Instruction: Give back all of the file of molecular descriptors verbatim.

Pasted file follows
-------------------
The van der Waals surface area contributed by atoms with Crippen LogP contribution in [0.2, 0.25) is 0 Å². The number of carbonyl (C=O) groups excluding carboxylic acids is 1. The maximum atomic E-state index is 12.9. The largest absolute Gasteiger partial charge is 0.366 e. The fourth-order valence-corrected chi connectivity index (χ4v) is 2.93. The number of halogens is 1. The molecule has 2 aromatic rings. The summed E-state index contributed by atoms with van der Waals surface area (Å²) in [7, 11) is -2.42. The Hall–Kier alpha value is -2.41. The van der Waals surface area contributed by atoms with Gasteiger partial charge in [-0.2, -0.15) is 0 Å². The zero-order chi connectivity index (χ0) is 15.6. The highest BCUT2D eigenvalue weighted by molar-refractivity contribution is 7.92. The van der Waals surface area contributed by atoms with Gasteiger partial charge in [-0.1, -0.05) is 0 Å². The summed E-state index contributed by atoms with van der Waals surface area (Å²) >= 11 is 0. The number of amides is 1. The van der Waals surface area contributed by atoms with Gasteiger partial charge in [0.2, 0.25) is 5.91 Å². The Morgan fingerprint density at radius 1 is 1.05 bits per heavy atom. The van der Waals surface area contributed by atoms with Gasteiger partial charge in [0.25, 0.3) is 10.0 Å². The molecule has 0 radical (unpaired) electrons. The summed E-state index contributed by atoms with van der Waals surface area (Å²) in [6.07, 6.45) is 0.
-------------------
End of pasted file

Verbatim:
The van der Waals surface area contributed by atoms with Crippen LogP contribution in [0.2, 0.25) is 0 Å². The number of carbonyl (C=O) groups excluding carboxylic acids is 1. The maximum atomic E-state index is 12.9. The largest absolute Gasteiger partial charge is 0.366 e. The fourth-order valence-corrected chi connectivity index (χ4v) is 2.93. The number of halogens is 1. The molecule has 2 aromatic rings. The summed E-state index contributed by atoms with van der Waals surface area (Å²) in [7, 11) is -2.42. The Hall–Kier alpha value is -2.41. The van der Waals surface area contributed by atoms with Gasteiger partial charge in [-0.2, -0.15) is 0 Å². The zero-order chi connectivity index (χ0) is 15.6. The highest BCUT2D eigenvalue weighted by molar-refractivity contribution is 7.92. The van der Waals surface area contributed by atoms with Gasteiger partial charge in [-0.1, -0.05) is 0 Å². The summed E-state index contributed by atoms with van der Waals surface area (Å²) >= 11 is 0. The number of amides is 1. The van der Waals surface area contributed by atoms with Gasteiger partial charge in [0.2, 0.25) is 5.91 Å². The Morgan fingerprint density at radius 1 is 1.05 bits per heavy atom. The van der Waals surface area contributed by atoms with Gasteiger partial charge in [0.25, 0.3) is 10.0 Å². The molecule has 0 radical (unpaired) electrons. The summed E-state index contributed by atoms with van der Waals surface area (Å²) in [6.07, 6.45) is 0.